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Post#21 by Rava » 02 Nov 2022, 04:48

ncmprhnsbl wrote:
01 Nov 2022, 12:06
the whiteout 'whites out' that file ..
you can get this happening in the live system without even using changes (because the live system records changes, whether or not they are saved) eg. activate a module, delete some file belonging to it, deactivate it and reactivate it, and that file will still be missing.. (until a reboot)
Good to know, this happened to me more than once and since I never use changes= myself, I thought it must be some kind of mechanism how Porteus handles its modules and what is done when files in there got deleted in the live system - as you cannot delete files in the squashfs itself since these are all read-only.
Now I better know the background to all that (I suspected it must be something similar to what ncmprhnsbl described…) but it's better knowing these things than just suspecting something in a more or less vague way.

Anyhow, where is this whiteout thingy defined?
Is it part of 001-core.xzm ?
Cheers!
Yours Rava

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Post#22 by coa » 02 Nov 2022, 05:14

thanks for all help! i got it to work by your suggestion ncmprhnsbl
i could not understand first what i should do.
learned alot about porteus in the progress
Last edited by coa on 02 Nov 2022, 05:43, edited 1 time in total.

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Post#23 by Ed_P » 02 Nov 2022, 05:27

This is how I handle whiteout files.

Code: Select all

#!/bin/sh 
# https://forum.porteus.org/viewtopic.php?f=81&t=3501&p=25151#p25162  <- USM problem 
# https://forum.porteus.org/viewtopic.php?f=81&t=3501&p=25151#p25178
# https://forum.porteus.org/viewtopic.php?f=81&t=5698#p43823

#  mloop requires changes= cheatcodes not be used (Always Fresh mode)
#  nor modsavedat/porteussave.dat.xzm!!

#set -x;

SAVEDAT=50save.dat    # porteussave.dat

# http://forum.porteus.org/viewtopic.php?f=53&t=3801&start=30#p28472
BOOT=`grep -A1 "Porteus data found in:" /var/log/porteus-livedbg|tail -n1|sed 's^//^/^g'`
DRV=${BOOT:5:4}
if [ "$DRV" == "nvme" ]; then
   DRV=${BOOT:5:9}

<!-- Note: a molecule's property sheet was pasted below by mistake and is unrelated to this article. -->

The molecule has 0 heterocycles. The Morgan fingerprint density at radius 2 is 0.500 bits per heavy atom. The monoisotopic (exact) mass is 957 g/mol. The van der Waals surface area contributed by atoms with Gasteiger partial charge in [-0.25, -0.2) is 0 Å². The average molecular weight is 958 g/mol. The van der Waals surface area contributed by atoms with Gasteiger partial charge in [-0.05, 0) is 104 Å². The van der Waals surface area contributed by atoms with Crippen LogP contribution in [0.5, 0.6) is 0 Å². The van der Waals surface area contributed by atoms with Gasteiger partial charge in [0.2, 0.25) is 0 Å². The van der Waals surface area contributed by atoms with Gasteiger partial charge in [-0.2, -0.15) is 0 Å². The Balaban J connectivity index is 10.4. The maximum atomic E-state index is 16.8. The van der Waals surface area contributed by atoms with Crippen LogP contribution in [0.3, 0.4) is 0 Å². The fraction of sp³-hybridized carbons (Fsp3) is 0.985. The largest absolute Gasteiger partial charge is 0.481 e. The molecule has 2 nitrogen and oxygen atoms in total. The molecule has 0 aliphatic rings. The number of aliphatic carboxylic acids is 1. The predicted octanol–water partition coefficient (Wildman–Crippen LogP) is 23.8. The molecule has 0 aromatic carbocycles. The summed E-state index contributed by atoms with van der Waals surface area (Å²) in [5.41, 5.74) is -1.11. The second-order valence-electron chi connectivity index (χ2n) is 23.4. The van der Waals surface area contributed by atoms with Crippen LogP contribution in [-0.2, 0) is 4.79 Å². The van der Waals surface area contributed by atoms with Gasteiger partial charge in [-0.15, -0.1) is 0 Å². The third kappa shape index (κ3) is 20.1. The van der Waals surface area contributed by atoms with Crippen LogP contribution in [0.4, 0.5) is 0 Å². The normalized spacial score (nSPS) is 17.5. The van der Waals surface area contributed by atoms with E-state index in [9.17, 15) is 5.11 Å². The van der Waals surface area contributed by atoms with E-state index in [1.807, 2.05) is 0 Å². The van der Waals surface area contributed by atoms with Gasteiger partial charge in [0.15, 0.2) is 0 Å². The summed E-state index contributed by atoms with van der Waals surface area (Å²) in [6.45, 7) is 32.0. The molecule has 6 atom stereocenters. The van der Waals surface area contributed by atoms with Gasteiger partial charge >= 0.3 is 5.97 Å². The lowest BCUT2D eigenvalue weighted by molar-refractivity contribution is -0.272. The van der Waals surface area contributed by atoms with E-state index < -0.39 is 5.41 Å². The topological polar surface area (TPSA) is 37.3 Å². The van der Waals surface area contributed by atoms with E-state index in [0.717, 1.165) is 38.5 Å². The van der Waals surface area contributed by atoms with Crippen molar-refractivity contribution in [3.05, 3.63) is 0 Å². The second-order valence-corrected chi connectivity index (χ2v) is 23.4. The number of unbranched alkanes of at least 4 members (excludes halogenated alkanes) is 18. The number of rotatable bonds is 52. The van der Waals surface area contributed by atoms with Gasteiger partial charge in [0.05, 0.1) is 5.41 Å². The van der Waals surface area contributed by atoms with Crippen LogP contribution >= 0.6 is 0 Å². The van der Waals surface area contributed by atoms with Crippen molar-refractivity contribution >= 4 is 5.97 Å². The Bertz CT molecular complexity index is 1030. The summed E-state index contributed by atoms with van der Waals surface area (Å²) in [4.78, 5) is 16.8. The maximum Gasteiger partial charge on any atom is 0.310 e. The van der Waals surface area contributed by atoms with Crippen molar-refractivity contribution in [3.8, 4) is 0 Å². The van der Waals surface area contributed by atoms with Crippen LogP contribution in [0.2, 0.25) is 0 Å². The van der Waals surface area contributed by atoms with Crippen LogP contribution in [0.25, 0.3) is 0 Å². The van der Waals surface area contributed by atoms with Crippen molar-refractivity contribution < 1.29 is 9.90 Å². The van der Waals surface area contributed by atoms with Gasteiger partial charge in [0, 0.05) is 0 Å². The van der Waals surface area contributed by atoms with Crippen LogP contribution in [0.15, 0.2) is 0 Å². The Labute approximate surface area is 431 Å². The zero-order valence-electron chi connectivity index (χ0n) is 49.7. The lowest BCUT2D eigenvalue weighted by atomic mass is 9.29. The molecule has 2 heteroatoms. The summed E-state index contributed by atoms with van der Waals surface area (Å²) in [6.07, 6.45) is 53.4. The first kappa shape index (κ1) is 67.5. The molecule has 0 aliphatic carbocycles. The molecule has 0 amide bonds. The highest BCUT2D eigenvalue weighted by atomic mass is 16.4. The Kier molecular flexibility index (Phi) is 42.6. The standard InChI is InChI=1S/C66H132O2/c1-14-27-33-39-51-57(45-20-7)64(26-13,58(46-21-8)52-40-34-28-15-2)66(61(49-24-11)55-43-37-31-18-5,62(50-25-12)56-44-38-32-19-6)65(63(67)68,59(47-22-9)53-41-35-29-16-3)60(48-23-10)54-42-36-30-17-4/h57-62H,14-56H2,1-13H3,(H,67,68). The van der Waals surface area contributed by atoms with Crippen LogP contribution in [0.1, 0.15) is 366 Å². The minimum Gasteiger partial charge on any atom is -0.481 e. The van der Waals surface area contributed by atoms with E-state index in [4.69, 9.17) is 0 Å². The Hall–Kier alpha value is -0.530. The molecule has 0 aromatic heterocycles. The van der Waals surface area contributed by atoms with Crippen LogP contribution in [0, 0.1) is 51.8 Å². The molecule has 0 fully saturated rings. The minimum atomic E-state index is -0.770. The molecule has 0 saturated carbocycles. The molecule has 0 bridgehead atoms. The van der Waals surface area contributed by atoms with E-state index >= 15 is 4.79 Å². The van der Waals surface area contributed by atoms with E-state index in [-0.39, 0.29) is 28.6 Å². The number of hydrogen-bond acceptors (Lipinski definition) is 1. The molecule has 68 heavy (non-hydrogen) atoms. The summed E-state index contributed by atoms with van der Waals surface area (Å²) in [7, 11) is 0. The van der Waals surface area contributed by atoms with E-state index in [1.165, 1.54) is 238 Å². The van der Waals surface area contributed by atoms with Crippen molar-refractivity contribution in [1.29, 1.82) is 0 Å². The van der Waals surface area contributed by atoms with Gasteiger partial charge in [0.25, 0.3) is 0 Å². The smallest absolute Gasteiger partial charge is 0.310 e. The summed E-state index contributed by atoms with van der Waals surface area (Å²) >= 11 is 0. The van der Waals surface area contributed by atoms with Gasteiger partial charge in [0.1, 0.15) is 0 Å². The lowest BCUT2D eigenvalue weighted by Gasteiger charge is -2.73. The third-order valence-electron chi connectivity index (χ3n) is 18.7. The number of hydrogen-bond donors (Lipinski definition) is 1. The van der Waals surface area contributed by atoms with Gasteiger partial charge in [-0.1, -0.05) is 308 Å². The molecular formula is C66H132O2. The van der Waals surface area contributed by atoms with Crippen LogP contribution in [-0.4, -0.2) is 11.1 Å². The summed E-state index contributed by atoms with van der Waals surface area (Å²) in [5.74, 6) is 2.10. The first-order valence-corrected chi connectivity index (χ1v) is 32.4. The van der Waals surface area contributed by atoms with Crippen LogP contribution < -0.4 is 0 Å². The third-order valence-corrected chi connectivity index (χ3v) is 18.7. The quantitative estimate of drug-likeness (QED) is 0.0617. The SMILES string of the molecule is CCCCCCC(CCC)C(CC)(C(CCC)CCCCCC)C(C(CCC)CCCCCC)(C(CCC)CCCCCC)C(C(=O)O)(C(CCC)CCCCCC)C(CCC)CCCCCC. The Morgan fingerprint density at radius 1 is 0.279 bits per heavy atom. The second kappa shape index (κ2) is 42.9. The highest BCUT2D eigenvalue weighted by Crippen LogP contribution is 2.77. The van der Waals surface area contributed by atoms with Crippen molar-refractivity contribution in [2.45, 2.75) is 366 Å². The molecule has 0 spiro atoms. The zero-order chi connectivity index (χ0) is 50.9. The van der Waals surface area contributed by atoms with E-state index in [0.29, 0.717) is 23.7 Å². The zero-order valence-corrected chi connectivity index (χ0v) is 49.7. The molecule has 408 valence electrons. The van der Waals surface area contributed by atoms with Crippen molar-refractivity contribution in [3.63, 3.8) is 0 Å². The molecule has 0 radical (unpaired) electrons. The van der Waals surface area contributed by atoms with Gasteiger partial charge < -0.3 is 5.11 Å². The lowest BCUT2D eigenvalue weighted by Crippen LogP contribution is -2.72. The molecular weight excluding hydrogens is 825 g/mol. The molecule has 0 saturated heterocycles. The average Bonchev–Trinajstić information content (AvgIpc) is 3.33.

fi 
VERSION=$(cat /etc/porteus-version)
SYSTM=porteus${VERSION:9:3}

if [ "${BOOT:0:12}" == "/mnt/isoloop" ]; then
   ISOBOOT=`grep -A1 "//porteus" /var/log/porteus-livedbg`
   SYSTM="${ISOBOOT:11:10}"
   DRV=${ISOBOOT:5:4}
   if [ "$DRV" == "nvme" ]; then
      SYSTM="${ISOBOOT:16:10}"
      DRV=${ISOBOOT:5:9}
   fi
fi 

BOOTDEV=/mnt/$DRV
FOLDER=$SYSTM     
GUEST="$BOOTDEV/$FOLDER/Guest"
MODULES="$BOOTDEV/$FOLDER/Modules"

if [ `whoami` != "root" ]; then
   echo -e "Enter root's password\033[1;31m"
   su -c "sh $0 $1 $2"; exit
fi
echo -e "\033[0m"; echo -en "\033]0;Remove .wh files\a" 

if [ "$1" == "" ]; then
   if [ -a /mnt/live/memory/images/changes ]; then
      SPACEDATDIR=/mnt/live/memory/images/changes 
   else
      echo mloop $BOOTDEV/$FOLDER/changes/$SAVEDAT
      mloop $BOOTDEV/$FOLDER/changes/$SAVEDAT
      SPACEDATDIR=/mnt/loop
   fi
else
   echo mloop $1
   mloop $1
   SPACEDATDIR=/mnt/loop
fi

if [ ! -d ${SPACEDATDIR}/home ]; then 
   echo " Error!! "
   dmesg | tail > t
   UUIDck=$(grep -c "duplicate UUID" t) 
   if [ ! "$UUIDck" == "0" ]; then
      echo
      echo " * This is NOT Always Fresh mode. * "
      echo
   else 
      echo
      echo "dmesg | tail "
      dmesg | tail  
   fi
   rm t
   uloop
   exit
fi


echo find ${SPACEDATDIR} -name .wh.*
find ${SPACEDATDIR} -name .wh.*
echo
echo -en "Enter 1 to delete, 2 to exit.\n"
select yn in "Yes" "No"; do
   case $yn in
        Yes ) echo "find ${SPACEDATDIR}/home -name .wh.* -delete"
              find ${SPACEDATDIR}/home -name ".wh.*" -delete
              find ${SPACEDATDIR}/usr  -name ".wh.*" -delete
              find ${SPACEDATDIR}/var  -name ".wh.*" -delete
              echo
              echo find ${SPACEDATDIR} -name .wh.*